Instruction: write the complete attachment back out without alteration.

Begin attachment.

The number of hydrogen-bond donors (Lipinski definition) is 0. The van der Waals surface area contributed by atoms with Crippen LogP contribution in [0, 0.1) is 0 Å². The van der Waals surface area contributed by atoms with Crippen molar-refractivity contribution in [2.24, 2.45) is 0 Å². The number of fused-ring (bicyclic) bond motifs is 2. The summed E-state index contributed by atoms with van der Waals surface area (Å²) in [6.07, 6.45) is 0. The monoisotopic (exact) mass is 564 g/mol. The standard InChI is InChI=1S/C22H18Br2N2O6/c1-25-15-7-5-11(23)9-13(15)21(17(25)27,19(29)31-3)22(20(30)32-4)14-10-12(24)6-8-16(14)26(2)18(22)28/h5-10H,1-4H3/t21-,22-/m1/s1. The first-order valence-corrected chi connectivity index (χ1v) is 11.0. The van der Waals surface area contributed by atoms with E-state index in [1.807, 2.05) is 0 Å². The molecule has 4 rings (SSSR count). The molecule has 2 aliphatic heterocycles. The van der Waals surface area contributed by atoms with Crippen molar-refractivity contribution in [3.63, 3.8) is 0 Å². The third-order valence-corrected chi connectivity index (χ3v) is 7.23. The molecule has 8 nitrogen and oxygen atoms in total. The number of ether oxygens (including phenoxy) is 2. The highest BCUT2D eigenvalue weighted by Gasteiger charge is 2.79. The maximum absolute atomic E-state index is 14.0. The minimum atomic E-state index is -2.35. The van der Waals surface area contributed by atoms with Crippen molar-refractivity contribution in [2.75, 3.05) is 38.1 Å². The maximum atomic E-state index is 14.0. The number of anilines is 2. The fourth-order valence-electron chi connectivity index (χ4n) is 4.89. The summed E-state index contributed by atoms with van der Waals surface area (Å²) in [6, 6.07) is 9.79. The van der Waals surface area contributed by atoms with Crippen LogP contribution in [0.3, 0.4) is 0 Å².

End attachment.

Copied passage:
The number of hydrogen-bond donors (Lipinski definition) is 0. The van der Waals surface area contributed by atoms with Crippen LogP contribution in [0, 0.1) is 0 Å². The van der Waals surface area contributed by atoms with Crippen molar-refractivity contribution in [2.24, 2.45) is 0 Å². The number of fused-ring (bicyclic) bond motifs is 2. The summed E-state index contributed by atoms with van der Waals surface area (Å²) in [6.07, 6.45) is 0. The monoisotopic (exact) mass is 564 g/mol. The standard InChI is InChI=1S/C22H18Br2N2O6/c1-25-15-7-5-11(23)9-13(15)21(17(25)27,19(29)31-3)22(20(30)32-4)14-10-12(24)6-8-16(14)26(2)18(22)28/h5-10H,1-4H3/t21-,22-/m1/s1. The first-order valence-corrected chi connectivity index (χ1v) is 11.0. The van der Waals surface area contributed by atoms with E-state index in [1.807, 2.05) is 0 Å². The molecule has 4 rings (SSSR count). The molecule has 2 aliphatic heterocycles. The van der Waals surface area contributed by atoms with Crippen molar-refractivity contribution in [3.63, 3.8) is 0 Å². The third-order valence-corrected chi connectivity index (χ3v) is 7.23. The molecule has 8 nitrogen and oxygen atoms in total. The number of ether oxygens (including phenoxy) is 2. The highest BCUT2D eigenvalue weighted by Gasteiger charge is 2.79. The maximum absolute atomic E-state index is 14.0. The minimum atomic E-state index is -2.35. The van der Waals surface area contributed by atoms with Crippen molar-refractivity contribution in [2.75, 3.05) is 38.1 Å². The maximum atomic E-state index is 14.0. The number of anilines is 2. The fourth-order valence-electron chi connectivity index (χ4n) is 4.89. The summed E-state index contributed by atoms with van der Waals surface area (Å²) in [6, 6.07) is 9.79. The van der Waals surface area contributed by atoms with Crippen LogP contribution in [0.3, 0.4) is 0 Å².